Rinkitink in Oz

Rinkitink in Oz

by L. Frank Baum

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Overview

If you have a map of the Land of Oz handy, you will find that the great Nonestic Ocean washes the shores of the Kingdom of Rinkitink, between which and the Land of Oz lies a strip of the country of the Nome King and a Sandy Desert. The Kingdom of Rinkitink isn't very big and lies close to the ocean, all the houses and the King's palace being built near the shore. The people live much upon the water, boating and fishing, and the wealth of Rinkitink is gained from trading along the coast and with the islands nearest it.

Four days' journey by boat to the north of Rinkitink is the Island of Pingaree, and as our story begins here I must tell you something about this island. At the north end of Pingaree, where it is widest, the land is a mile from shore to shore, but at the south end it is scarcely half a mile broad; thus, although Pingaree is four miles long, from north to south, it cannot be called a very big island. It is exceedingly pretty, however, and to the gulls who approach it from the sea it must resemble a huge green wedge lying upon the waters, for its grass and trees give it the color of an emerald.

The grass came to the edge of the sloping shores; the beautiful trees occupied all the central portion of Pingaree, forming a continuous grove where the branches met high overhead and there was just space beneath them for the cosy houses of the inhabitants. These houses were scattered everywhere throughout the island, so that there was no town or city, unless the whole island might be called a city. The canopy of leaves, high overhead, formed a shelter from sun and rain, and the dwellers in the grove could all look past the straight tree-trunks and across the grassy slopes to the purple waters of the Nonestic Ocean.

At the big end of the island, at the north, stood the royal palace of King Kitticut, the lord and ruler of Pingaree. It was a beautiful palace, built entirely of snow-white marble and capped by domes of burnished gold, for the King was exceedingly wealthy. All along the coast of Pingaree were found the largest and finest pearls in the whole world.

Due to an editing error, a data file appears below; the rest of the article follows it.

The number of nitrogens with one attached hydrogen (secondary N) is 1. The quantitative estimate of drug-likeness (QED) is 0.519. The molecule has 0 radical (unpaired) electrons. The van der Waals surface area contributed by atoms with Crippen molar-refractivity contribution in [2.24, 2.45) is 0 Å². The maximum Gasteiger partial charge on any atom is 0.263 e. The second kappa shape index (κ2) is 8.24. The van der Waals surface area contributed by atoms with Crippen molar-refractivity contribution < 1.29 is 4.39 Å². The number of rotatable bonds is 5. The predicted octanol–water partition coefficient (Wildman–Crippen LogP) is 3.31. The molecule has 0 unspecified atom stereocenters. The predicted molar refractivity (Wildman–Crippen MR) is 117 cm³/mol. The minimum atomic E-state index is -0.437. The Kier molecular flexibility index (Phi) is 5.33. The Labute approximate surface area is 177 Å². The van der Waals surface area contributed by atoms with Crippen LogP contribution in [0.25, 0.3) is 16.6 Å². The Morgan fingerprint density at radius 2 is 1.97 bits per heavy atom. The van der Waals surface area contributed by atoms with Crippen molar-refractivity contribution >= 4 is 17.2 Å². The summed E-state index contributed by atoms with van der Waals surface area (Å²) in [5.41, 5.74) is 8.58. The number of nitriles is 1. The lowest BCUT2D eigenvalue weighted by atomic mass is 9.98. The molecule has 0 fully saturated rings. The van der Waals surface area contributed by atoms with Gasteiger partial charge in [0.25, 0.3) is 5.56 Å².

Product Details

BN ID: 2940013177581
Publisher: Unforgotten Classics
Publication date: 08/02/2011
Series: Unforgotten Classics , #1
Sold by: Barnes & Noble
Format: NOOK Book
File size: 227 KB
Age Range: 6 - 8 Years

About the Author

Date of Birth:

May 15, 1856

Date of Death:

May 6, 1919

Place of Birth:

Chittenango, New York

Place of Death:

Hollywood, California

Education:

Attended Peekskill Military Academy and Syracuse Classical School

Customer Reviews

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Rinkitink in Oz 3.8 out of 5 based on 0 ratings. 6 reviews.
cartooncool More than 1 year ago
These are the best and beautifully done. The illustrations are wonderful. Make sure before purchasing one of the Oz books, that you make sure it is from Eltanin Publishing. They are the very best versions.
OonaEleven More than 1 year ago
All of L. Frank Baum's Oz books are fantastic. The trouble with this specific book is not the book itself but the publisher: Bottom of the Hill Publishing. It's more like bottom of the barrel. The cover is pixelated and there are hardly any illustrations, if any at all, in any of their Oz books. The pages appear to have been typed up and printed at anyone's home computer. Do yourself a favor, don't buy from Bottom of the Hill Publishing.
Anonymous More than 1 year ago
%22Rinkitink+in+Oz%22+is+a+far+cry+from+the+usual+Oz+books%2C+brilliantly+written+and+aimed+to+adults+as+well+as+children.+The+Oz+characters++we+all+know+and+love+come+to+us+toward+the+end%2C+and%2C+once+again%2C+it%27s+Dorothy+to+the+rescue.++It%27s+a+story+of
ElizabethChapman on LibraryThing More than 1 year ago
This book is quite simply wonderful. It may actually be a disadvantage for its reputation that it is part of the Oz series. People looking for another story about Dorothy will be disappointed and Rinkitink may have suffered as a result. But anyone searching for a genuinely enchanting tale for children (or precocious adults) will be delighted.Fantastic characters, a fabulous story, and three magic pearls that I'd give my eye teeth to own make "Rinkitink" a real keeper. One of my favorite childhood books and one that I enjoy just as much now that I'm an adult.
Anonymous More than 1 year ago
Good
Anonymous More than 1 year ago